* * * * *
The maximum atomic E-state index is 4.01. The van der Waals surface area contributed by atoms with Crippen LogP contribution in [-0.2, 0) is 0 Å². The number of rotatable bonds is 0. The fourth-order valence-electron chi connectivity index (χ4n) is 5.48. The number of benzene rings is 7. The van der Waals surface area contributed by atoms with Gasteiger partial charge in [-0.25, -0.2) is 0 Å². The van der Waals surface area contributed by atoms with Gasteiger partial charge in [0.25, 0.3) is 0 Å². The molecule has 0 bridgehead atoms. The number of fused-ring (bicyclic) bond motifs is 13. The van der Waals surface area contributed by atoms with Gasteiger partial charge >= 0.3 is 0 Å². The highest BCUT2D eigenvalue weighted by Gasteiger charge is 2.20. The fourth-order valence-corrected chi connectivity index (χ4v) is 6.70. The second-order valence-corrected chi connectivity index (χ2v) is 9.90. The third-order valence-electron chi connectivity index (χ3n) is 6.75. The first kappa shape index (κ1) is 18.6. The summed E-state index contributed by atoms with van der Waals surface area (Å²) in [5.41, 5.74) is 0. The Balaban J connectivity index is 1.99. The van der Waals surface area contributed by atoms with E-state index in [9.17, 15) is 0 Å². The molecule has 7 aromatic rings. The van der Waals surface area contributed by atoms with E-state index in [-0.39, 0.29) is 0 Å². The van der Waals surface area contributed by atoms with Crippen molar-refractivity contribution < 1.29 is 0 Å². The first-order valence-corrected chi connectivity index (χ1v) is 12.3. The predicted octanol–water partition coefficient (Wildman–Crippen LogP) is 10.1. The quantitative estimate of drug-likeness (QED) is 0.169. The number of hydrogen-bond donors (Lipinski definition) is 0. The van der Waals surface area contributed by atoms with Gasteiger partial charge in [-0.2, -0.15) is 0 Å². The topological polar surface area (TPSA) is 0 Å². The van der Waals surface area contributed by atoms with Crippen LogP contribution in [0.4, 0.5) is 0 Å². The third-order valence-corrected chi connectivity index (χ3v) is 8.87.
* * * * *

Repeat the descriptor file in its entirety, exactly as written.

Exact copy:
The maximum atomic E-state index is 4.01. The van der Waals surface area contributed by atoms with Crippen LogP contribution in [-0.2, 0) is 0 Å². The number of rotatable bonds is 0. The fourth-order valence-electron chi connectivity index (χ4n) is 5.48. The number of benzene rings is 7. The van der Waals surface area contributed by atoms with Gasteiger partial charge in [-0.25, -0.2) is 0 Å². The van der Waals surface area contributed by atoms with Gasteiger partial charge in [0.25, 0.3) is 0 Å². The molecule has 0 bridgehead atoms. The number of fused-ring (bicyclic) bond motifs is 13. The van der Waals surface area contributed by atoms with Gasteiger partial charge >= 0.3 is 0 Å². The highest BCUT2D eigenvalue weighted by Gasteiger charge is 2.20. The fourth-order valence-corrected chi connectivity index (χ4v) is 6.70. The second-order valence-corrected chi connectivity index (χ2v) is 9.90. The third-order valence-electron chi connectivity index (χ3n) is 6.75. The first kappa shape index (κ1) is 18.6. The summed E-state index contributed by atoms with van der Waals surface area (Å²) in [5.41, 5.74) is 0. The Balaban J connectivity index is 1.99. The van der Waals surface area contributed by atoms with E-state index in [9.17, 15) is 0 Å². The molecule has 7 aromatic rings. The van der Waals surface area contributed by atoms with E-state index in [-0.39, 0.29) is 0 Å². The van der Waals surface area contributed by atoms with Crippen molar-refractivity contribution < 1.29 is 0 Å². The first-order valence-corrected chi connectivity index (χ1v) is 12.3. The predicted octanol–water partition coefficient (Wildman–Crippen LogP) is 10.1. The quantitative estimate of drug-likeness (QED) is 0.169. The number of hydrogen-bond donors (Lipinski definition) is 0. The van der Waals surface area contributed by atoms with Gasteiger partial charge in [-0.2, -0.15) is 0 Å². The topological polar surface area (TPSA) is 0 Å². The van der Waals surface area contributed by atoms with Crippen LogP contribution in [0.4, 0.5) is 0 Å². The third-order valence-corrected chi connectivity index (χ3v) is 8.87.